BRUSSELS/MADRID (Reuters) - Belgian zookeepers fed chickens in giant ice cubes to tigers on Wednesday as northern Europe baked in record temperatures during another heatwave that climate experts believe could become the new normal.
For the second time in a month, a high pressure system drew scorching air from the Sahara desert, breaking records for Belgium and the Netherlands, and threatening the same in Britain, Germany and France in a heatwave that is due to last until Friday.
In Spain, a wildfire in the northern province of Zaragoza was almost under control, but there was a risk of further outbreaks, especially in eastern parts, where the temperature was set to rise as high as 41 Celsius (106 Fahrenheit).
Italian authorities issued fire alerts for the Mediterranean island of Sardinia, where temperatures were expected to climb above 40 C (104°F). They also put 13 cities on their highest “red” weather alert – warning of a possible health threat for everyone, not just the frail and infirm.
In Portugal, the largest wildfire so far this year, which raged over the weekend, was put out by more than 1,000 firefighters on Tuesday, but the country remained on high alert.
Further north, the temperature in Belgium struck 39.9 C (103.82°F), smashing the country’s previous high of 36.6 C (97.88°F) in June 1947 in records dating back to 1833, according to David Dehenauw, the head of forecasting at the Royal Meteorological Institute.
It was set to be even hotter on Thursday.
The institute had on Tuesday issued its first ever “code red” warning - a system it has used for 20 years - urging the public to drink plenty of water and keep out of the sun.
The temperature was set to exceed the local record of 40.4 C (104.72°F) on Thursday in Paris, where the chief architect of rebuilding at the fire-ravaged Notre-Dame cathedral said the heatwave risked precipitating the collapse of the vaulted ceiling.
The Netherlands hit its own all-time high of 38.8 C (101.84°F), breaking a record dating from 1944.
Germany issued a heat warning for the entire country and said its own record of 40.3 C (104.54°F) could be broken on Thursday.
Britain’s Met Office forecast a record high for July of 38 C (100.4°F) would be hit in southeast England.
At Pairi Daiza, a zoo in western Belgium, keepers fed chickens inside giant ice cubes to their tigers and watermelons, also encased in ice, to their bears.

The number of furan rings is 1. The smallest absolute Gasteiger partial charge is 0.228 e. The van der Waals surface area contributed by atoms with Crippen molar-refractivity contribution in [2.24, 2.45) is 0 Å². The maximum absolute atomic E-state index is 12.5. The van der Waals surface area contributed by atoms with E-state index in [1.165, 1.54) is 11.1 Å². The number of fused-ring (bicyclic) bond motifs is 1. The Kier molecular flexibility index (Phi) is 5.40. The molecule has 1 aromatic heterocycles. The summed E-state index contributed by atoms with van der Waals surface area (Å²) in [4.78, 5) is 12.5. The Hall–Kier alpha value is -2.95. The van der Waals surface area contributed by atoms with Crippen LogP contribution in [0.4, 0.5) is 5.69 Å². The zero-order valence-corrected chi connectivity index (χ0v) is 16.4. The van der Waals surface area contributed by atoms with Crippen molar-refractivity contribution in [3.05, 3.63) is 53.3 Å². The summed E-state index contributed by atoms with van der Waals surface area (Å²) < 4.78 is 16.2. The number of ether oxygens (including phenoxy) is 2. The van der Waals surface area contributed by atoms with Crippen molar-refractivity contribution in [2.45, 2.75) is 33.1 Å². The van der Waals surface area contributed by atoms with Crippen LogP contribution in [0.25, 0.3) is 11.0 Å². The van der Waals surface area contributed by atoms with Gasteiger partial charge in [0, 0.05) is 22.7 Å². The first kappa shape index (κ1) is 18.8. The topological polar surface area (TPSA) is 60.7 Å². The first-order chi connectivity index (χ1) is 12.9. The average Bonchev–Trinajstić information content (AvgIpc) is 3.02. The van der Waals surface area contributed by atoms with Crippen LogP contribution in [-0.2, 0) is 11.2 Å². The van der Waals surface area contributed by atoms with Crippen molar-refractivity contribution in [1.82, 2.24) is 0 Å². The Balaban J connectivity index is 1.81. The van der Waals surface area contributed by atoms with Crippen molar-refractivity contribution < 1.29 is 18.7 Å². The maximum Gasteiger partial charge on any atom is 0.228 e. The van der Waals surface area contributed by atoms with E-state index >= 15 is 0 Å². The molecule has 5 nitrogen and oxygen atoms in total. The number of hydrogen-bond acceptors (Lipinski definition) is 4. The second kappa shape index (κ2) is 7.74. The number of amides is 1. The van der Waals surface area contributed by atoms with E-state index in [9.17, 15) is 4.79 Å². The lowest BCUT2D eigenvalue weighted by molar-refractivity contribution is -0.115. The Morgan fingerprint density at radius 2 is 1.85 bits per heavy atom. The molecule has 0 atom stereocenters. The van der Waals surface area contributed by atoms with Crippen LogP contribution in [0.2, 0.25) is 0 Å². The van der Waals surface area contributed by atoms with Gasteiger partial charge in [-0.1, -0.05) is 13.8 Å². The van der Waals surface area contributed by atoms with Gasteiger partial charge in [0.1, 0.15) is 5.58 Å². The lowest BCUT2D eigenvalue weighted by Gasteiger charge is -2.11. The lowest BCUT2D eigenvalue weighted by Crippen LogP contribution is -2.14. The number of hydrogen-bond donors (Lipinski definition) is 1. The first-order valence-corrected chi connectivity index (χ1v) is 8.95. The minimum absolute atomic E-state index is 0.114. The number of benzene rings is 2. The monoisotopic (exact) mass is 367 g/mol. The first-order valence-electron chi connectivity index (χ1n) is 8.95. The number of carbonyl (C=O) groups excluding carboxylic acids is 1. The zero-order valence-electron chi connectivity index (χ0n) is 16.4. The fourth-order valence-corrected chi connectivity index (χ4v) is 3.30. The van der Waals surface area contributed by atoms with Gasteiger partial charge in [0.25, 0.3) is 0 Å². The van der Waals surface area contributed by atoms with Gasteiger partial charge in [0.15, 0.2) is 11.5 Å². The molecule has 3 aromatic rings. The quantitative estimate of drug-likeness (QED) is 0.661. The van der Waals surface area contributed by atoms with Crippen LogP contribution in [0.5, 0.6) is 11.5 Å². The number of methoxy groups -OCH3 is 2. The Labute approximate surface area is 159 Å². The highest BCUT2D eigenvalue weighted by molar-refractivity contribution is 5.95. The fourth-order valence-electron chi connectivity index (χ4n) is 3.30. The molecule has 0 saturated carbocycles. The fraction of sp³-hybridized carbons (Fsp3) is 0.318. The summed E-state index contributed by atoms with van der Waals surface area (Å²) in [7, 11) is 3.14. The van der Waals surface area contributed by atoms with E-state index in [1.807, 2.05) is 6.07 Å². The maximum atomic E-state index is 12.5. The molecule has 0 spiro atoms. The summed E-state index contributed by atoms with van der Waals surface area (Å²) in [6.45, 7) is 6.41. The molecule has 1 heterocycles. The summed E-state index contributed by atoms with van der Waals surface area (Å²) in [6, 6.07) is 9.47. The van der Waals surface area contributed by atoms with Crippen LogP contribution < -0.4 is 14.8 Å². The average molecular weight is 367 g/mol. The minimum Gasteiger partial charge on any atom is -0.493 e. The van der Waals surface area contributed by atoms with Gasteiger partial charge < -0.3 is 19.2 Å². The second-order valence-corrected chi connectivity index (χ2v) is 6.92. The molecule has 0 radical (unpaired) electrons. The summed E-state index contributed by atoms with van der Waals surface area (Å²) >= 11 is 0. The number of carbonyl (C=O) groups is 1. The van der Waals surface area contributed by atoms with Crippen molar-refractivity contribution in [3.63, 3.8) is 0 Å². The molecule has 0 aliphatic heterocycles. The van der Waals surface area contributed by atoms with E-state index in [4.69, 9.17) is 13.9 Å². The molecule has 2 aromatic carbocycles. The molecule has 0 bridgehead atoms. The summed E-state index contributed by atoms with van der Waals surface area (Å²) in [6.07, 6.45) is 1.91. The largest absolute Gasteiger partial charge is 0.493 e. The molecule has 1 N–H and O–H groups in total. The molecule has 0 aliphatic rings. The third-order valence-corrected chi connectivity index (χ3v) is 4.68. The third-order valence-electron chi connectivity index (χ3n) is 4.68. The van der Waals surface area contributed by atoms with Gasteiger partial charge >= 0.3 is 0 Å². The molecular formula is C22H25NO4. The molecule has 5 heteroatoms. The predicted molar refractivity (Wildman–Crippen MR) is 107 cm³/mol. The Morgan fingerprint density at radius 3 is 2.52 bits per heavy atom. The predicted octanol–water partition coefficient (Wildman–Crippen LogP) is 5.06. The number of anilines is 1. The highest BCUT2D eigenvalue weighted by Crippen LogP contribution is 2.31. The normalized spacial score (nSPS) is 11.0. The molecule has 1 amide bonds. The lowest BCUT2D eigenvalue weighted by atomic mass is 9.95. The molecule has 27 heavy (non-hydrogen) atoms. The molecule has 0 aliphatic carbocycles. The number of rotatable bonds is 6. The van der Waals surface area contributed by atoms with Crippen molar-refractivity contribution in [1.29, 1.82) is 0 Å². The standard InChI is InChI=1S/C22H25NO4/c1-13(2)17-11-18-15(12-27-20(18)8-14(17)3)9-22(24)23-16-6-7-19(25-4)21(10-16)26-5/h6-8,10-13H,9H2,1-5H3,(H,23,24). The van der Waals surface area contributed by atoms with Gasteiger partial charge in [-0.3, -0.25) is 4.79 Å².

Visitors also received a free bottle of water.
“We made caves with air conditioning inside for pandas, as they are the most vulnerable to such hot weather, but they still prefer to stay outside, because they love the space,” zoo spokesman Mathieu Goedefroy said.
Children on holiday frolicked in fountains, while adults swam and enjoyed ice cream.
“This is the nicest thing that could happen,” said Munich resident Manuela Lukas. “It is sad the winter is so long and there are not so many beautiful days in Germany either, so you have to take advantage of it and just enjoy it.”
However, climate specialists said such heatwaves are becoming more frequent as a result of global warming.
“With further climate change there could be a 50% chance of having hot summers in future. That’s similar to saying that a normal summer in future will be as hot as our hottest summers to date,” said Declan Finney, a research fellow at the University of Leeds in Britain.
Peter Innes, a senior climate research scientist at Britain’s University of Reading, said the recent greater frequency of hot summers was in line with expectations about manmade global warming.
He referred to a study looking at the European heatwave of 2003 and a finding that by the middle of the 21st century, this could be the norm.
“It has been estimated that about 35,000 people died as a result of the European heatwave in 2003, so this is not a trivial issue,” he said.
Bruneau Etienne, president of Belgian beekeeping federation CARI, said bees were under threat because at excessive temperatures, they preferred to stay inside hives, meaning they did not collect pollen and risked dehydration.
“If the situation continues, colonies of bees will die,” he said.
Reporting by Alexandra Regida and Philip Blenkinsop in Brussels, Emma Pinedo in Madrid, Axel Bugge in Lisbon, Richard Lough in Paris, Crispian Balmer in Rome, Bart Meijer in Amsterdam, Thomas Escritt in Berlin, Kate Kelland and Nina Chestney in LondonWriting by Philip BlenkinsopEditing by Andrew Cawthorne and Frances Kerry